Being called on for his defence, he said, that he acted from the impulse of fear, and that he should not have assisted in the robbery but for the dread and threats of Bowman. The Jury without hesitation found him guilty; and the Recorder, who tried the prisoner, first consulting with Baron Eyre and Judge Nares, said he thought the case of such a nature that he should immediately pass sentence of death. Austin being asked the usual question of what he had to say why judgement of death should not be pronounced against him, replied, "I don't fear death, as I am not guilty, and shall die innocent.''
The Recorder then addressed the prisoner as follows:-
John Austin, you have been tried and convicted by a just and yet merciful jury, upon the most clear and satisfactory evidence. So horrid a crime as you have been guilty of, in its nature so audacious and inhuman, calls aloud for the very severe and immediate interposition of justice. It has been the declared intention of our merciful Sovereign, that he will never shew any compassion to such wretches as you, who add cruelty to robbery, and whose attacks on the property of his peaceable and honest subjects are accompanied with acts, whereby the crime of murder may he added to that of robbery. Everybody must applaud a resolution founded on the strictest justice and necessity. It is peculiarly my duty to further his royal intentions, by making my report of such criminals as you the first opportunity after conviction; and, therefore, to carry his Majesty's purpose into effect, I shall report you as a fit object of punishment with all possible speed. Your crime has been accompanied with every speices of aggravation. Under the mask of friendship you have robbed a poor innocent man, deluded by your treacherous designs, and your false friendship : it is further aggravated by the baseness and inhumanity of your deceit, which cannot entitle you to any instance of mercy, but requires that you may be made an example of immediate justice. On Monday, therefore, I shall make the report of you to his Majesty. I advise you to prepare your soul for that fate which I am now about to pronounce against you.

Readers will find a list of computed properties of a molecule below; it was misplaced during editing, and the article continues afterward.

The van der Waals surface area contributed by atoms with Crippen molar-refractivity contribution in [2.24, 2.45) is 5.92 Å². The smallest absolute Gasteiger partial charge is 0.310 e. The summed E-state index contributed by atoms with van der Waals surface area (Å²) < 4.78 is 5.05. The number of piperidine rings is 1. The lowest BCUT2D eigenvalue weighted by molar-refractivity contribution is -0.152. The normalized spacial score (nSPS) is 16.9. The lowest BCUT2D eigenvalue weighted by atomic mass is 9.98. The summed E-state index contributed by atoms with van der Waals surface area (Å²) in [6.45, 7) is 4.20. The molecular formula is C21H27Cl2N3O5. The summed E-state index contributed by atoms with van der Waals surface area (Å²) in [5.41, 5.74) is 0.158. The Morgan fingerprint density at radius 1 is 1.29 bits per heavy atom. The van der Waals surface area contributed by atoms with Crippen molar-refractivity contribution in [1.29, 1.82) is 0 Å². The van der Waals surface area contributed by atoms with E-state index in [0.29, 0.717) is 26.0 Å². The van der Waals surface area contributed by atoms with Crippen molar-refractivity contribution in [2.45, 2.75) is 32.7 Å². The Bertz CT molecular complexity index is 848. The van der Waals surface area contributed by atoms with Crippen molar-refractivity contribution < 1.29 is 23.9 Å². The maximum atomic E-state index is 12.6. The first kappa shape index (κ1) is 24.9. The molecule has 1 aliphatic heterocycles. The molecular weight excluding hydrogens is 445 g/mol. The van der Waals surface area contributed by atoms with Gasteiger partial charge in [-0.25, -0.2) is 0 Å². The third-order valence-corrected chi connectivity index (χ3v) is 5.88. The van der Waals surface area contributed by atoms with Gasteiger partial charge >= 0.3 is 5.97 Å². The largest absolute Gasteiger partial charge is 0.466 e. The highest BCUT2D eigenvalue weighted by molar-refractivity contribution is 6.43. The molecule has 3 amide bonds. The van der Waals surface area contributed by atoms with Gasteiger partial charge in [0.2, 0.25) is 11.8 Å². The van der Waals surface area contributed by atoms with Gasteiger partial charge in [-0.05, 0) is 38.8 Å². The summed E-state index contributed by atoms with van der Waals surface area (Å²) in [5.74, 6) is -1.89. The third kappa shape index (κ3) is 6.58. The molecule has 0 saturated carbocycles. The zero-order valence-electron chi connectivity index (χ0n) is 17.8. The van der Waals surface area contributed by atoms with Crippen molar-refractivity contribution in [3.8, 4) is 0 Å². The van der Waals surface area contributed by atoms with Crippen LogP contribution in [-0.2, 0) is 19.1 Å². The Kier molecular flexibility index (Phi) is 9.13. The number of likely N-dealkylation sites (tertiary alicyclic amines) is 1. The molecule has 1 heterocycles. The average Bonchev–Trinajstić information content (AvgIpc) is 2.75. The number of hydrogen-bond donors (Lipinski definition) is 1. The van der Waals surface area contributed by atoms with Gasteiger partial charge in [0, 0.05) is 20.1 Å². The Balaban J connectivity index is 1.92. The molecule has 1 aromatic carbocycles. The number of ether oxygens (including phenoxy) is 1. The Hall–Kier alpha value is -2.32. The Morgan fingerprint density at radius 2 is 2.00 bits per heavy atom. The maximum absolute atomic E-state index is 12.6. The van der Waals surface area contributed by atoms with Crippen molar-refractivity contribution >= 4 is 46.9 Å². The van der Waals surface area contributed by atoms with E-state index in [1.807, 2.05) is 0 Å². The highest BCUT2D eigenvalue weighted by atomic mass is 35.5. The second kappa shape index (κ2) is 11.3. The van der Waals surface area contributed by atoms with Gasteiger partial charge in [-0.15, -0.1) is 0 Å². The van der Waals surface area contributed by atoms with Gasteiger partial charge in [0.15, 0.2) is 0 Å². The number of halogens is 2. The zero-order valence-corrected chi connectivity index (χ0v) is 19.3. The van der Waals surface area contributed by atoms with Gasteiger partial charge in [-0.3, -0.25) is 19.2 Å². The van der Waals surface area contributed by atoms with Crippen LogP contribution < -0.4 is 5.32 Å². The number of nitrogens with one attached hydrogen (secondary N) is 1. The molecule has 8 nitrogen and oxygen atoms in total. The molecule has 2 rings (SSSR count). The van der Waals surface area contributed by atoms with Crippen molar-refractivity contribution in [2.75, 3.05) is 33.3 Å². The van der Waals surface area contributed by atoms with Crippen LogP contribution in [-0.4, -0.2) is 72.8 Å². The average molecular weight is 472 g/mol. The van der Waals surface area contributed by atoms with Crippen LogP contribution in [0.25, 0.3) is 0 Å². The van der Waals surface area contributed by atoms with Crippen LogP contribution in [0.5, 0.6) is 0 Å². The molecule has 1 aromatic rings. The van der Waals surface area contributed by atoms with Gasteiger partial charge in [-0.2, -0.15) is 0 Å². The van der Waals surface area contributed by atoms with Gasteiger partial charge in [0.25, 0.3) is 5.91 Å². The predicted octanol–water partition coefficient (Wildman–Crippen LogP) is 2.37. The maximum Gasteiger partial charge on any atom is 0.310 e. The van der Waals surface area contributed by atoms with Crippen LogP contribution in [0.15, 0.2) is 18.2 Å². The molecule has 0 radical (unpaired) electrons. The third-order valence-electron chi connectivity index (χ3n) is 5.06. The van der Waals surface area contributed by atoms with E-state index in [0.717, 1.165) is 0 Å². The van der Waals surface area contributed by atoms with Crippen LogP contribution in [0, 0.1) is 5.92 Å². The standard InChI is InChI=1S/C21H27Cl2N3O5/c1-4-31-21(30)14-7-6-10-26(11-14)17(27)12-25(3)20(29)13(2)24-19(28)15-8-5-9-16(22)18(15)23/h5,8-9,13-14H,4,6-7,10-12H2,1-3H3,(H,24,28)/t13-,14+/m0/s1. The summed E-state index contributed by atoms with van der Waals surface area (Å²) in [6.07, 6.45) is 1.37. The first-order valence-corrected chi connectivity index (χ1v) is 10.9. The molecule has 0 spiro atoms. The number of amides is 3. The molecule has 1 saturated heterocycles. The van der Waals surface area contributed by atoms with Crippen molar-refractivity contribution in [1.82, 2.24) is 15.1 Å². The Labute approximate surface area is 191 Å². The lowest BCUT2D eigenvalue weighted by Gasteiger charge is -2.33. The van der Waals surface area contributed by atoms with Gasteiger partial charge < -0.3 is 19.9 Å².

The Recorder then pronounced the usual sentence, and the prisoner was taken from the bar.
Yesterday morning was executed, at Tyburn, John Austin, convicted last Saturday of robbing John Spicer in a field adjoining the highway at Bethnal green, and cutting and wounding him in a cruel manner. From Newgate to Tyburn the convict behaved with great composure. While the halter was tying the unhappy wretch trembled in a very extraordinary manner, his whole frame appearing to be violently convulsed. The Ordinary having retired from the cart, the convict addressed himself to the surrounding populace in the following words, "Good people, I request your prayers for the salvation of my departing soul; let my example teach you to shun the bad ways I have followed; keep good company, and mind the word of God." The cap being drawn over his face, be raised his hands, and cried, "Lord have mercy on me, Jesus look down with pity on me, Christ have mercy on my poor soul;" and while uttering these exclamations, the cart was driven away. The noose of the halter having slipped to the back part of his neck, it was full ten minutes before he was dead.
SOURCE: Curiosities of Street Literature, London, Reeves and Turner, 196, Strand, 1871.